Saturday, 19 January 2013

Boeing's woes.

Further to my last post,  the FAA in America have grounded all the Boeing 787s currently flying after two battery-related incidents this year (1). This includes an in-flight fire (2) that took fire crew forty minutes to extinguish whilst the plane was on the ground.

The 787 is revolutionary in several ways - most prominently the extensive use of carbon-fibre, but also for it's 'all-electric' architecture. Amongst other things, this means that pressurisation is not performed by bleed-air off the engines, but by using compressors.

A desire to reduce weight led to lithium-ion batteries being used, which allow the batteries to be smaller and lighter than those used in other planes. This technology is relatively new in aerospace, and lithium-ion batteries carried as freight are suspected to have caused at least one crash already and numerous other problems. (3)

The administration building of the firm who created the charging system for the 787's batteries burnt to the ground in 2006 after a battery caught fire. Additionally, a 787's Power-Control Panel caught fire during flight testing in November 2010 (4), causing further large delays in its entry into service. Whilst such problems are to be expected in flight test, it does look worrying with hindsight, and asks serious questions about Boeing's knowledge of the 787's electrical systems.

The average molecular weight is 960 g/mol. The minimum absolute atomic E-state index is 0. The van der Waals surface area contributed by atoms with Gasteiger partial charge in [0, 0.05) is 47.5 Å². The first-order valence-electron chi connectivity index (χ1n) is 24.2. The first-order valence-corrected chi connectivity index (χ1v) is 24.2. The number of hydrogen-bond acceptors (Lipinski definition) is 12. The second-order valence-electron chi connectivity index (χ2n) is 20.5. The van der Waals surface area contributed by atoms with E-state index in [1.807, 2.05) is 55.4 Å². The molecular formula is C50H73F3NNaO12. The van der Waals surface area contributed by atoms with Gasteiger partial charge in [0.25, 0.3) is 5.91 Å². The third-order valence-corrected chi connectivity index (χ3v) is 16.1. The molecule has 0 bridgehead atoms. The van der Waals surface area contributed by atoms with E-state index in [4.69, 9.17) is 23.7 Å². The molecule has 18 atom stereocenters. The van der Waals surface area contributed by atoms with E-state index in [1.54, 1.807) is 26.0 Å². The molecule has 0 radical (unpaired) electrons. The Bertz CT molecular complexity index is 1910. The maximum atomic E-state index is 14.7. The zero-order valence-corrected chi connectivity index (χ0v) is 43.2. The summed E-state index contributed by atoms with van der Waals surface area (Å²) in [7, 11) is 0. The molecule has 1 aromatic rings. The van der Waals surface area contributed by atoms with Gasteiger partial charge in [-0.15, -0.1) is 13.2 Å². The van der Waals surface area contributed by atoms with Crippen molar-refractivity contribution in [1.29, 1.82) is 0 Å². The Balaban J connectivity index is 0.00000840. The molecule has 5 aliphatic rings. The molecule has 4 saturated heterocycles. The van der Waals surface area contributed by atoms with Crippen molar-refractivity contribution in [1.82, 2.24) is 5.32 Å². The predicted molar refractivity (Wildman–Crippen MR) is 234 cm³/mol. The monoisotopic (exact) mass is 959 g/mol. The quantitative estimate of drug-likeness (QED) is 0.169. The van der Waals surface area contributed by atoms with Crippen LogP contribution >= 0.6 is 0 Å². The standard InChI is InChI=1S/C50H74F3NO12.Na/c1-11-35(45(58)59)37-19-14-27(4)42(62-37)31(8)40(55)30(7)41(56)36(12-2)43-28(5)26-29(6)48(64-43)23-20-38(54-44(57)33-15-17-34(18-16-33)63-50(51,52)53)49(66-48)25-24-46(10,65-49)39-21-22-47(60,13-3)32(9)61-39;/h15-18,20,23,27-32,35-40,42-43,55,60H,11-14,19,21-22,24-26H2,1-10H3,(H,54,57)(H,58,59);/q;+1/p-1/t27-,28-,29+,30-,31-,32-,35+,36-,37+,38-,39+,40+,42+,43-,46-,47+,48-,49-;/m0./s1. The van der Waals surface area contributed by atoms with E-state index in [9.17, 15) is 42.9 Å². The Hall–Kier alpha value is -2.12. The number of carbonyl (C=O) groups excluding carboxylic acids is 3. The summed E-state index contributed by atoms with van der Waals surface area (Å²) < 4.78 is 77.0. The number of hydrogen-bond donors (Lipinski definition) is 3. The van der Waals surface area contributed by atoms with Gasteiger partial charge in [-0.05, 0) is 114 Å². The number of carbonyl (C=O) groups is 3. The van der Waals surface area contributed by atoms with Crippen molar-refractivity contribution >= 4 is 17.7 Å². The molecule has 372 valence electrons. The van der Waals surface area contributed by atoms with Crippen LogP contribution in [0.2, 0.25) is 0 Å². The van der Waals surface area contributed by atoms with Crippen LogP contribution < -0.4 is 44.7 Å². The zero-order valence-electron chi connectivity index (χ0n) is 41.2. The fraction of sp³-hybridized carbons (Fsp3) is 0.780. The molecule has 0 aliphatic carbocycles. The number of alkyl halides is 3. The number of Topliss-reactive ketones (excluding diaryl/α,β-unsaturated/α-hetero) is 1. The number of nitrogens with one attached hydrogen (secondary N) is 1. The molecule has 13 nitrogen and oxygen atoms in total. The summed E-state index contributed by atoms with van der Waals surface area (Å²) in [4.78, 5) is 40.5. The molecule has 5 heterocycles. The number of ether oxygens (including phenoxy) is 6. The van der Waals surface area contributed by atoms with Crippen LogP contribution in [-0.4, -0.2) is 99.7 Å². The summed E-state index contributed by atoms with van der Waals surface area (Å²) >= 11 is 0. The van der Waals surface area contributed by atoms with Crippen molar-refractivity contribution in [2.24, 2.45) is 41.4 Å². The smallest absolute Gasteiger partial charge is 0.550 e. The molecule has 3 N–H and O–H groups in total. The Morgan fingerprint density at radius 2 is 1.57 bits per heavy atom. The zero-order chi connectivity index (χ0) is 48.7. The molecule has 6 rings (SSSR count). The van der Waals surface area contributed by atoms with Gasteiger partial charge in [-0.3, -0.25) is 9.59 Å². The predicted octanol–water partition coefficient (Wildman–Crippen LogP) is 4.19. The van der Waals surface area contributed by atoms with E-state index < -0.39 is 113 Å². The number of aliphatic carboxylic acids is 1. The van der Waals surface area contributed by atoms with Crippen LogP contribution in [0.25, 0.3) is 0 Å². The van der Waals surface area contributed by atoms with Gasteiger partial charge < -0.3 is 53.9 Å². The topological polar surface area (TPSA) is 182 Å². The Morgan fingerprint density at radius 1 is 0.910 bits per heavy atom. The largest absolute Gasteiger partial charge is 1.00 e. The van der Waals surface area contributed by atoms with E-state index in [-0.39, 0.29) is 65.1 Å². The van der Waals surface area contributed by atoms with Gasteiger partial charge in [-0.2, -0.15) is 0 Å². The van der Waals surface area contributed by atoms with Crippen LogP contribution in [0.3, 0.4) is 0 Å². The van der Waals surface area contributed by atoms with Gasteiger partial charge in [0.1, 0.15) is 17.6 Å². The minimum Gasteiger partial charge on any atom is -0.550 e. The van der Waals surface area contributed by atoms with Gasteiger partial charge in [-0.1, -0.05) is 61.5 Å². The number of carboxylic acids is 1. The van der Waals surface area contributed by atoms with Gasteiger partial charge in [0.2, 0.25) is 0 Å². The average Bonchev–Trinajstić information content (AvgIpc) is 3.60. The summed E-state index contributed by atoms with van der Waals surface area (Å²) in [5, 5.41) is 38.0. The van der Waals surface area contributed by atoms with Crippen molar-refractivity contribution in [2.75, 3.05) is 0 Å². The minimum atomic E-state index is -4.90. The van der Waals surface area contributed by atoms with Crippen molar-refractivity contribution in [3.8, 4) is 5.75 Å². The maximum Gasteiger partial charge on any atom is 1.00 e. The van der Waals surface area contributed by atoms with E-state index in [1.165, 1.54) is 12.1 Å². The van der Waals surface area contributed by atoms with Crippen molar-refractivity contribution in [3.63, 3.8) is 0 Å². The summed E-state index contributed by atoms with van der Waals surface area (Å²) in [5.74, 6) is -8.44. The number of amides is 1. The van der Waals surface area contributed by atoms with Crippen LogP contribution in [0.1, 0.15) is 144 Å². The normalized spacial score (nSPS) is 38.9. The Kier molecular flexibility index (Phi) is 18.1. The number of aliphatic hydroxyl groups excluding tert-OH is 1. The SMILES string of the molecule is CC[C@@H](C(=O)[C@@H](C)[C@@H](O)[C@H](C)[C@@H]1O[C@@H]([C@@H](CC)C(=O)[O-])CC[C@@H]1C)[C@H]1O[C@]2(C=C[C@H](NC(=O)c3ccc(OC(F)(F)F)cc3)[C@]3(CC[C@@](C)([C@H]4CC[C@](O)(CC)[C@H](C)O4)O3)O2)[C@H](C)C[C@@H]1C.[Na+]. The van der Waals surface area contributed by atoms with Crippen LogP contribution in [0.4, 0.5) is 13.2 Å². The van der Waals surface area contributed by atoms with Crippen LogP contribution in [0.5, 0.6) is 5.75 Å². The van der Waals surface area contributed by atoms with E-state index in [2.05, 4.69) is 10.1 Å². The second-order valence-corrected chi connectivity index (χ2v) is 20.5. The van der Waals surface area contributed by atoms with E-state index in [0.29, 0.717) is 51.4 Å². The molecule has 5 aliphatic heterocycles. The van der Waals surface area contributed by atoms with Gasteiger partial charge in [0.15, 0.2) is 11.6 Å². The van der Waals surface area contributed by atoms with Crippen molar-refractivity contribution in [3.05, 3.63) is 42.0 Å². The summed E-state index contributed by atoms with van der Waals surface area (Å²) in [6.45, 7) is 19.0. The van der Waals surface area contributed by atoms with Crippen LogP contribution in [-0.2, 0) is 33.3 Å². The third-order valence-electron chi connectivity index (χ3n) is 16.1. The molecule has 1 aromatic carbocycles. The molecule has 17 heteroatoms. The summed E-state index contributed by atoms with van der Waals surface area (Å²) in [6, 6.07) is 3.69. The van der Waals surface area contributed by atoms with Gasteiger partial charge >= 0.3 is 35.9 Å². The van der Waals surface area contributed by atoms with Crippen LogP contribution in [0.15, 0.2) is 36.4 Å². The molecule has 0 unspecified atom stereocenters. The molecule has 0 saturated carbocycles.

So what does this mean for Boeing? it is unlikely that the flight ban will be lifted until the reason for the battery fires are understood and fixes developed. These fixes (they can be fairly simple or massively complex - we should not prejudge) then need applying to each airframe. This will certainly take time and be costly.

Initial suspicions are that the batteries are overcharging. If this is the case (and it may take some time to know for certain and to reproduce), then there are issues of why such problems were not experienced or anticipated before. Boeing will not want to replace the lithium-ion batteries with alternative batteries that are heavier and bulkier.

Worse, the FAA certified the use of Lithium-Ion batteries on the 787, a first for civil aircraft. If the certification process has been proved wrong, their burden of proof for safety will be much higher this time around. As well as alterations to prevent the batteries from catching fire, they may well insist on systems to negate the effects of any fire.

In the meantime, the uncertainty means it will be hard for prospective purchasers to arrange funding for 787s. And this gives an advantage on Airbus, who were massively behind with their competing A350, but who are catching up due to Boeing's woes. Although they have plenty of time to develop their own problems with the A350...


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